May 2nd, 2013

This week’s blog is from Houzz.com and features the Pangea design firm out of Portland, Oregon.

Pangaea Interior Design is an award winning design firm specializing in residential projects including new construction, remodeling, kitchen and bath design. Pangaea’s style is characterized by clean lines and uncluttered interiors that are warm, comfortable, inviting and reflect the personal taste and interests of her clients.

Pangea's new design office in Portland, Oregon


Artists get into a real tizzy about the subject of people looking for art-to-match-the-sofa. Coming from a background as an artist, I always encourage my interior design clients to select art first if they don’t have any so they feel free to buy what they love and not worry about what it goes with. And then we can plan the decor around the art.

I’m sure I’ll get an irate artist or two commenting here. I’ve spoken with some artists who feel the art completely stands on its own and should have nothing to do with the decor. Here’s the simple fact. No matter how irritated artists get by the subject of art-matching-the-sofa, your art will always look better and have greater impact in the space when the decor supports the art. Here are techniques you can use in your decor to support your art and make it even better.

1. Use repetition of color and line. This art is so well supported by this room. The strong black-and-white graphic image is echoed in the black-and-white upholstery with lines that are similar to the curves in the woman’s face. Even with the bright yellow accents in the room, the art is still the standout.
3. Use multiple works of art. Combining multiple works of art by the same artist or that have a very similar style creates greater impact. Here the art above the fireplace and the red painting on the wall work together to contrast their strong horizontal and vertical lines, balancing each other and drawing your eye first to one, then the other, and back again. Together they create a stronger look than each would have by itself.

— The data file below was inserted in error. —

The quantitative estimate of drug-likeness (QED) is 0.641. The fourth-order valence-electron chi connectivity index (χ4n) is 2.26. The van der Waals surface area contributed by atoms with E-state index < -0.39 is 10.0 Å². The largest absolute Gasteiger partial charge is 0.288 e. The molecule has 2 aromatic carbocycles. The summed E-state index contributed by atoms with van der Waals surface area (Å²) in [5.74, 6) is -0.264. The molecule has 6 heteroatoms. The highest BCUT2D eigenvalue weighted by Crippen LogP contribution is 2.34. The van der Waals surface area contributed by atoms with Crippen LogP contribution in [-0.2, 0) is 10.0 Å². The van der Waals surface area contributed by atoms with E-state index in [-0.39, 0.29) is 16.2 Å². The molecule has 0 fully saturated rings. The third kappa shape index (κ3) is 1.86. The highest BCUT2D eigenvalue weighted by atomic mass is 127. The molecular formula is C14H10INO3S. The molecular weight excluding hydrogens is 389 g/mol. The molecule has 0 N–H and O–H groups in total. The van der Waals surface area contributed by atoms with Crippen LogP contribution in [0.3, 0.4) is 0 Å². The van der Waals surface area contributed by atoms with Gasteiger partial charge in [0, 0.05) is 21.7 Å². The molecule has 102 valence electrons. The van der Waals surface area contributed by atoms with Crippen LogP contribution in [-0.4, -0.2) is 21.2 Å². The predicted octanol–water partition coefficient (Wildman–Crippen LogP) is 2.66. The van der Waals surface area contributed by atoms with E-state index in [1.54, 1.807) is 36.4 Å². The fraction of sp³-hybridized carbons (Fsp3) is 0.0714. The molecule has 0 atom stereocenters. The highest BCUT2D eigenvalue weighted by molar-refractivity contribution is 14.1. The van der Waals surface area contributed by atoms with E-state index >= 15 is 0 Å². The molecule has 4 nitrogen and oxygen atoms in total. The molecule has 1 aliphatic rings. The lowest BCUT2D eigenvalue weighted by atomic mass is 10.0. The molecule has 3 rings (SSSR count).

4. Use furniture placement. Placement of your art is important, but so is the placement of your other furnishings around the art. This painting would have looked great on the wall all by itself. But the wavy bench underlines the painting and gives it emphasis, the same as underlining a word in a sentence.
5. Use reflection. Through the placement of mirrors on the wall and ceiling, walking down the hall you get this painting repeated in reverse and upside down. It’s a pretty dramatic way to get you noticing the reflections then studying the painting to see how it looks when it isn’t turned upside down and backwards.
6. Use restraint: Sometimes you can support art by just exercising some restraint and letting it be the star of the room. The quilt behind this sofa is extremely detailed and really invites inspection. By keeping the sofa, chair, wall color, lampshade and rug in a monochromatic scheme, the designer gives your eye someplace to rest. In this case, because of the level of detail in the art, picking up colors and shapes in accessories would actually distract.
7. Use the color palette. Going beyond just picking up a single color from a painting, this room has used all of the colors in the art for the room’s entire color palette. This artwork is by the homeowner, so she was able to surround herself with colors that she loves. The rug seems to pick up all of the colors of the painting on the left. I wonder if it is custom or just a very lucky find?
8. Use style. The art above the stairs is contemporary, with clear and bright colors. The yellow open stair treads feel just as fresh as the artwork and complements it beautifully.
9. Use humor. I have to confess that I’ve bought plenty of art because the subject made me laugh out loud. In my own entryway I have a large portrait of my husband making a funny face. It stops first time visitors in their tracks when they see it, then gets a belly laugh, and the conversation gets off to a great start.

This large painting of a boy picking his nose is pretty outrageous. The chair below it is pretty outrageous too, with the wild contemporary print on a traditional chair style. Don’t be afraid to have a little fun with your art and decor. It doesn’t need to be serious all the time.

Combine techniques. Using a combination of the above techniques creates a very strong design. This room is so expertly done and supports the art so uniquely. The large black rectangle of the art is found in the shape of the pillows and again in the pattern in the rug. Notice how the art is not centered behind the sofa. That staggering of rectangles is picked up in the pattern of the rug — in the placement of the pillows to one end of the sofa — and again in the off-center placement of the coffee table. It combines repetition of color, repetition of shape, and furniture placement to add emphasis.

This room also employs a few techniques. The sculpture in the corner and the painting share several colors so they work beautifully together. A very subtle touch is the shape of the black chandelier repeating the curves of the women’s bustiers in the painting. Subtle, but very effective.